Learn how to replace your false drawer front with a tilt-down drawer front with storage!
(Ok, well actually, it’s not so much funny haha but more like funny I have to laugh so I don’t cry.)
Back in our last house, Corey and I had bought a few of these tilt-down drawer kits to help us convert the false drawer fronts in our bathroom. We figured it’d be the perfect place to store our toothbrushes and whatnot, and help keep the counter clear.
Well, we ran into some issues getting it installed and just…I don’t know…gave up.
We lived with no drawer fronts on the vanity for months (MONTHS!) while we swore we’d knock it out, and we legitimately ended up just moving without ever finishing it.
I was so bummed because I had been so excited to turn that silly, useless space into something functional. But alas, it wasn’t meant to be.
After a solid year or so, I’ve finally redeemed myself! This week, I converted the false drawer front in our kitchen to be a tilt-down so I can store some dishwasher pods, my scrub brush, and a few other little things and it’s life-changing already!
This was a really easy project that took me just a couple of hours to do, so I figured I’d share a little run down of the process and a few tricks I learned along the way.
How to install a tilt-down drawer front
We used this kit for our tilt-down drawer. It was simple to use and I definitely would buy it again (and probably will soon to do the same thing in my bathroom!).
Other than the kit, the only materials you’ll need are a screwdriver and a drill/driver with an 1/8″ bit. I also found this right angle attachment for my drill to be really helpful, but it’s not at all necessary.
Removing the drawer front
This part will vary wildly depending on your home, so it’s hard to say exactly what to do here.
For us, our false drawer fronts were just installed with these little clips – all I had to do to remove it was pull it off and then remove the clips and staples.
Our last house also had clips – but I heard from some of you on Instagram who had more complicated attachment methods…so, I’d recommend taking a peek to see how easy it is to pull them off first!
Installing the hinges
The directions included with the kit are pretty straightforward, so I won’t repeat it all here – but basically, you’ll mark and pre-drill for the hinges and then install them on either side of the cabinet box.
The kit recommends installing the hinges onto the cabinet frames and then attaching the drawer front while the hinges are in place. I found that to be just about impossible (the angles!), so I pulled them off the cabinet frame and installed them on the drawer front first. Then, I put them back on the cabinet frame second. It was much easier this way!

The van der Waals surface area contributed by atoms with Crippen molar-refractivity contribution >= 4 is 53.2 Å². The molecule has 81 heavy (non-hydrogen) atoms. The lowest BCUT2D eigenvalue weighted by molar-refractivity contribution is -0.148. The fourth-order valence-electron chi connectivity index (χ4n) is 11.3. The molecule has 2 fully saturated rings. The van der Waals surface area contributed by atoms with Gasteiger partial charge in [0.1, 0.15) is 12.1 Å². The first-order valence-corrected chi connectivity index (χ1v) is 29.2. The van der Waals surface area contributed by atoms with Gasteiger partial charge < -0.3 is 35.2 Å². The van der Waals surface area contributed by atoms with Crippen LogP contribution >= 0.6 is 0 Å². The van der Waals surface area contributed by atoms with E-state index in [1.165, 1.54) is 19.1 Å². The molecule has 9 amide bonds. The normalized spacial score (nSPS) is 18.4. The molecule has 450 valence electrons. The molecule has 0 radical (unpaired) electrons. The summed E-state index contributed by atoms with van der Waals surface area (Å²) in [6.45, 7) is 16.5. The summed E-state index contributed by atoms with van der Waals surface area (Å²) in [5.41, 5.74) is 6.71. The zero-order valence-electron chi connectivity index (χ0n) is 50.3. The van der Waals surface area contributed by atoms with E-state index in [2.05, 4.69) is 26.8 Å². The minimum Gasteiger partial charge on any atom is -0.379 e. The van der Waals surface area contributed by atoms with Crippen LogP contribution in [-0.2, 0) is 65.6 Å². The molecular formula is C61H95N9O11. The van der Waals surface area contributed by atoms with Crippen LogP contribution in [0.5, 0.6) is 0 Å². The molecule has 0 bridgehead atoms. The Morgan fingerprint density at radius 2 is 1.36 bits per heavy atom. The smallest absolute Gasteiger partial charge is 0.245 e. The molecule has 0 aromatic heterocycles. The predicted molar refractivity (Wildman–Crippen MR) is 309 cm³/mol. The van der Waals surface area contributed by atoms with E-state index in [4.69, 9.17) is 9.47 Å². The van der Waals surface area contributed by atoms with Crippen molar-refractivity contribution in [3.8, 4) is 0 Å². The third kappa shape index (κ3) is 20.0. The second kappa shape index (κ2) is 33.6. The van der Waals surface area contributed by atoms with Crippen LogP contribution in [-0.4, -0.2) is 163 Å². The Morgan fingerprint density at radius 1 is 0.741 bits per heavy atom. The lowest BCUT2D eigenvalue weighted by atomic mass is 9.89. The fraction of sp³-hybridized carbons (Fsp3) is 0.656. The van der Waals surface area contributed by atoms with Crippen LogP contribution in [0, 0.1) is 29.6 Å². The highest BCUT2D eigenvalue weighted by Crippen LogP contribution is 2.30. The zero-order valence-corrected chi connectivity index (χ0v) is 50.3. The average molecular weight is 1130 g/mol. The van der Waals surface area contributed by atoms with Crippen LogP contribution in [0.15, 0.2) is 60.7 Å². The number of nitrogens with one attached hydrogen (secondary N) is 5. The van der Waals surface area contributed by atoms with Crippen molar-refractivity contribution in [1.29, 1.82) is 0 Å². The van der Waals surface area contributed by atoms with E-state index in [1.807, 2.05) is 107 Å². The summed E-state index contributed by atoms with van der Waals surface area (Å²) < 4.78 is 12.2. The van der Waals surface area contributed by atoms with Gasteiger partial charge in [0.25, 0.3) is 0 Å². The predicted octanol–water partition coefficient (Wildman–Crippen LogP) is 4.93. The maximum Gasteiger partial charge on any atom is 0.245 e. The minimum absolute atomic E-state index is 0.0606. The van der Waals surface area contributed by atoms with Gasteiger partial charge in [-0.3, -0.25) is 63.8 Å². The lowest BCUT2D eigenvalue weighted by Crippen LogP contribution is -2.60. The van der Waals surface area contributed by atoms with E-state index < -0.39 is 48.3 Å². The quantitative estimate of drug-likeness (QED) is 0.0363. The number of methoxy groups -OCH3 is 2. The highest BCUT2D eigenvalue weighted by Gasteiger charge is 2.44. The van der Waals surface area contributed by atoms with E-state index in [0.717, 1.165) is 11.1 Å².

Once it’s all in place, you can put the tray in place! I went a little out of order from the directions and installed the tray before I attached the drawer front to the hinges – this seemed like a much easier method to me! Just don’t fully tighten the screws on the tray before you install it – get it installed, pull the tray back off (but leave the screws in place!) and then once the drawer front is in place you can slide the tray back onto the screws and tighten them down. No awkward angles involved!
I’m so glad I knocked this project out, and I’ve really been enjoying it already! It’s so nice to have my scrub brush off the counter (but still easy to access), and it’s been nice to have a few other regularly-used tools up there too so I’m not constantly bending down to grab them.
You may notice we also have a new faucet installed (and it’s sooooo pretty!).
There’s a funny (but not actually all that funny) story for that one too….
Waaaaaaaaay back in early March (or maybe even February!), I had a brand reach out that we’ve worked with in the past asking if we’d be interested in doing a collaboration on a new faucet. I was in the process of helping a friend redo her laundry room, so it was perfect timing to use it in there. I agreed, they sent me the faucet, and we went happily along on our way.
And then…before I could install the faucet…a global pandemic hit and I haven’t seen my friend in months. And, since we’re still taking social distancing really seriously, it doesn’t look like I’ll be able to anytime soon.
Insert sobbing emojis here.
We put it off for a long time, hoping that things would settle down enough to make it happen, but we’ve reached a point where it’s clear nothing is changing anytime soon, and we decided we might as well just use the faucet ourselves.
You know it was making me twitchy to have this beautiful faucet just sitting in my garage mocking me every time I went out there.
I tackled it by myself yesterday, and it was surprisingly much easier than I thought it’d be. I did it totally on my own and was so proud that I was able to do it!
It looks so much better, and I’m so glad to have a pull-down sprayer again – I much prefer this style of faucet to the ones where you have to pull the sprayer out from the side!
The faucet is the Antrom faucet from Pfister, and so far we’re really loving it!
A couple of questions from Instagram to address with swapping out the faucet:
- When you turn off the water to remove the old faucet, you just need to turn off the water directly to that faucet. There’s a shut-off valve for both hot and cold water under the sink, and you just twist to turn it off! I found this tutorial really helpful when removing the old faucet.
- I didn’t caulk around the base of the faucet at all. There wasn’t caulk on the old one, so I figured it didn’t need it. Most new, quality faucets come with a seal on the base that eliminates the need for caulk!
- The directions that came with our new faucet were extremely thorough and helpful. I knew nothing about installing a faucet before I got started, and it fully walked me through with no issues.
And with that, I knocked out not one but two totally new-to-me projects in one week and I’m feeling pretty good about things!